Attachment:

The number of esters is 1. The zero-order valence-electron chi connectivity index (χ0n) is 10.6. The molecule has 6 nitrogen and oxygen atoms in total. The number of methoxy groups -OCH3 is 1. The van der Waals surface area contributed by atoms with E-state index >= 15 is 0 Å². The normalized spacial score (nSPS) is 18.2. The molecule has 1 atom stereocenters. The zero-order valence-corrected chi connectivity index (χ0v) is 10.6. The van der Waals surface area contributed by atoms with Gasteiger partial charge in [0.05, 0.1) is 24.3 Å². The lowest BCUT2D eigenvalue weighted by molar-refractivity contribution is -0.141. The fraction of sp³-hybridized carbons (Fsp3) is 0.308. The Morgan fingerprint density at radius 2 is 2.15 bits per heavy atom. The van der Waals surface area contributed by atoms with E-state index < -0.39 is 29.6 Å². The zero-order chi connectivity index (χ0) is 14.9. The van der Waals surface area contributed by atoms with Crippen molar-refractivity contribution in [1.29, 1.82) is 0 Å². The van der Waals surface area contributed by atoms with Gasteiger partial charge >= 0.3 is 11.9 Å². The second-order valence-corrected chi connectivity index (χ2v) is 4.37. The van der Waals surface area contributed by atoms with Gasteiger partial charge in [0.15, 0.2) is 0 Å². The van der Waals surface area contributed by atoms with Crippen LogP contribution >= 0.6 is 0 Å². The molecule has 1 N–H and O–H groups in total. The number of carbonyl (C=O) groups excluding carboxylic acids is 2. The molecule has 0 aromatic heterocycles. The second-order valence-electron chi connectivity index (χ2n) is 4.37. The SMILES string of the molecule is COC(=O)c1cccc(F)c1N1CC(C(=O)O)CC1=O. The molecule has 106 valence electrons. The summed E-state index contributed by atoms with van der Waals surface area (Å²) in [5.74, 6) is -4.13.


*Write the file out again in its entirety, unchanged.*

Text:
The number of esters is 1. The zero-order valence-electron chi connectivity index (χ0n) is 10.6. The molecule has 6 nitrogen and oxygen atoms in total. The number of methoxy groups -OCH3 is 1. The van der Waals surface area contributed by atoms with E-state index >= 15 is 0 Å². The normalized spacial score (nSPS) is 18.2. The molecule has 1 atom stereocenters. The zero-order valence-corrected chi connectivity index (χ0v) is 10.6. The van der Waals surface area contributed by atoms with Gasteiger partial charge in [0.05, 0.1) is 24.3 Å². The lowest BCUT2D eigenvalue weighted by molar-refractivity contribution is -0.141. The fraction of sp³-hybridized carbons (Fsp3) is 0.308. The Morgan fingerprint density at radius 2 is 2.15 bits per heavy atom. The van der Waals surface area contributed by atoms with E-state index < -0.39 is 29.6 Å². The zero-order chi connectivity index (χ0) is 14.9. The van der Waals surface area contributed by atoms with Crippen molar-refractivity contribution in [1.29, 1.82) is 0 Å². The van der Waals surface area contributed by atoms with Gasteiger partial charge >= 0.3 is 11.9 Å². The second-order valence-corrected chi connectivity index (χ2v) is 4.37. The van der Waals surface area contributed by atoms with Gasteiger partial charge in [0.15, 0.2) is 0 Å². The van der Waals surface area contributed by atoms with Crippen LogP contribution >= 0.6 is 0 Å². The molecule has 1 N–H and O–H groups in total. The number of carbonyl (C=O) groups excluding carboxylic acids is 2. The molecule has 0 aromatic heterocycles. The second-order valence-electron chi connectivity index (χ2n) is 4.37. The SMILES string of the molecule is COC(=O)c1cccc(F)c1N1CC(C(=O)O)CC1=O. The molecule has 106 valence electrons. The summed E-state index contributed by atoms with van der Waals surface area (Å²) in [5.74, 6) is -4.13.